Traffic safety or surveillance?

Any road user in the UK will know about the hordes of traffic cameras all over the country. These wonderful things are supposed to be there to prevent people from speeding – basically they are set up to trigger if you go past at a speed that is above the limit for that stretch of road. If you speed past one, it takes your photo and you get fine & penalty points through the post.

I am not going to use this post to complain about how they don’t actually prevent speeding and are little more than income generation for the local council. That is a rant for another day.

This rant is about the nature of the cameras themselves.

The idea as sold to the population is that this is not “surveillance” of the public (Thor knows we have enough CCTV for that) and photographs of vehicles would only be taken if they exceeded a certain speed (generally the speed limit +10%). However, a comical item on the BBC seems to show a difference.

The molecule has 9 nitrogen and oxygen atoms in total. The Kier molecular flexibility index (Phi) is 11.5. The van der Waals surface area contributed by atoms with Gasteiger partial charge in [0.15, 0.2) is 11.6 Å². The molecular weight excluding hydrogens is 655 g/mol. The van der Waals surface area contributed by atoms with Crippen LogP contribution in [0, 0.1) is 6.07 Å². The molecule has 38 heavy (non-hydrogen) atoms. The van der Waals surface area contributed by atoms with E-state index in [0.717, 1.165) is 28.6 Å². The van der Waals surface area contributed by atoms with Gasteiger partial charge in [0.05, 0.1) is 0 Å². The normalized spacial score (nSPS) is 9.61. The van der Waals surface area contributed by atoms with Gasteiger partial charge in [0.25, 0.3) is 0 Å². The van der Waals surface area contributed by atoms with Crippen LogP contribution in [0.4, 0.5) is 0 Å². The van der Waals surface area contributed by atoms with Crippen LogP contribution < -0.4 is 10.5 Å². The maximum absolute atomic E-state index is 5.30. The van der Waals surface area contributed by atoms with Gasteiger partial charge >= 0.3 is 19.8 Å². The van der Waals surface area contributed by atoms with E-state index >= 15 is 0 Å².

Leaving aside the whining, simpsonesque “wont anybody think of the children” rant, the concern I have is why on Earth did this camera take a picture of a vehicle that wasn’t speeding? Why was a speed camera recording images of a non-speeding vehicle so the police could dream up other charges?

Welcome to 1984… (again)

New Dr Who series

There’s a hallowed Whydontyou tradition that this blog has to get out a quick comment on any new Dr Who series. The first episode was OK, on balance.

I’m not the world’s biggest fan of Catherine Tate (a UK comedian) and it was a national embarrassment to see Tony Blair mouthing her catchphrases (worse even than his Simpson’s cameo.) Her Dr Who character just seemed like a more sympathetic portrayal of half of her standard comedy characters. All the same, she’s very gifted and wasn’t as irritating as she might have been.

It was telling to realise that I was actually hoping for the return of Billie Piper, although her apperance seems to have just been a two-second teaser. According to the Register, Lily Allen was the top assistant choice in November. I don’t know if that was just a wild Register rumour or if it’s still a possibility. IMHO, the best assistant in the new set of Dr Who series has been Freema Agyeman.

The space ship effects were good. I’m a sucker for well done 3-d graphics and good special effects.